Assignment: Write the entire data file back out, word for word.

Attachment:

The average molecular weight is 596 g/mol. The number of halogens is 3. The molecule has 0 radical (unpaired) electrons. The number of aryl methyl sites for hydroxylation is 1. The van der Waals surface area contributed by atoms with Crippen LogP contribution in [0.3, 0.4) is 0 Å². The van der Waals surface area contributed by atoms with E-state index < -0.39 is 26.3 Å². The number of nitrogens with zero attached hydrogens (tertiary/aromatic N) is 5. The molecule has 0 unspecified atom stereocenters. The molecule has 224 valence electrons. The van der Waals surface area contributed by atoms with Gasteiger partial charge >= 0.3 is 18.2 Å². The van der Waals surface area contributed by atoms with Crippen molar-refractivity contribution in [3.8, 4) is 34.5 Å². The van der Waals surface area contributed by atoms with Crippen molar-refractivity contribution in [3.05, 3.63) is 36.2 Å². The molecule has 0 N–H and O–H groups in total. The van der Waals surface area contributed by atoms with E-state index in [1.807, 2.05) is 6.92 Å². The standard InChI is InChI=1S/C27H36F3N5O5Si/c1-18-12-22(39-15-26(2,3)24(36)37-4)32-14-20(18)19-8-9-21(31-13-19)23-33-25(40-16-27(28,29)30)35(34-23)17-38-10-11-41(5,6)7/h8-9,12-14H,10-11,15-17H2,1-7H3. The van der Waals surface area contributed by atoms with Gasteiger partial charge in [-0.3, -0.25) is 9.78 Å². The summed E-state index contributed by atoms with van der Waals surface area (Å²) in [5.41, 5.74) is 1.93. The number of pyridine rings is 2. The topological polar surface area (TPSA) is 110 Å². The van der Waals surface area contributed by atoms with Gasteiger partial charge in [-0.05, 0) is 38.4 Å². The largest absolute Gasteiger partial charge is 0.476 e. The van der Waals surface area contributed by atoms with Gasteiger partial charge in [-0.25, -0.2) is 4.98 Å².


The average molecular weight is 596 g/mol. The number of halogens is 3. The molecule has 0 radical (unpaired) electrons. The number of aryl methyl sites for hydroxylation is 1. The van der Waals surface area contributed by atoms with Crippen LogP contribution in [0.3, 0.4) is 0 Å². The van der Waals surface area contributed by atoms with E-state index < -0.39 is 26.3 Å². The number of nitrogens with zero attached hydrogens (tertiary/aromatic N) is 5. The molecule has 0 unspecified atom stereocenters. The molecule has 224 valence electrons. The van der Waals surface area contributed by atoms with Gasteiger partial charge >= 0.3 is 18.2 Å². The van der Waals surface area contributed by atoms with Crippen molar-refractivity contribution in [3.8, 4) is 34.5 Å². The van der Waals surface area contributed by atoms with Crippen molar-refractivity contribution in [3.05, 3.63) is 36.2 Å². The molecule has 0 N–H and O–H groups in total. The van der Waals surface area contributed by atoms with E-state index in [1.807, 2.05) is 6.92 Å². The standard InChI is InChI=1S/C27H36F3N5O5Si/c1-18-12-22(39-15-26(2,3)24(36)37-4)32-14-20(18)19-8-9-21(31-13-19)23-33-25(40-16-27(28,29)30)35(34-23)17-38-10-11-41(5,6)7/h8-9,12-14H,10-11,15-17H2,1-7H3. The van der Waals surface area contributed by atoms with Gasteiger partial charge in [-0.3, -0.25) is 9.78 Å². The summed E-state index contributed by atoms with van der Waals surface area (Å²) in [5.41, 5.74) is 1.93. The number of pyridine rings is 2. The topological polar surface area (TPSA) is 110 Å². The van der Waals surface area contributed by atoms with Gasteiger partial charge in [-0.05, 0) is 38.4 Å². The largest absolute Gasteiger partial charge is 0.476 e. The van der Waals surface area contributed by atoms with Gasteiger partial charge in [-0.25, -0.2) is 4.98 Å².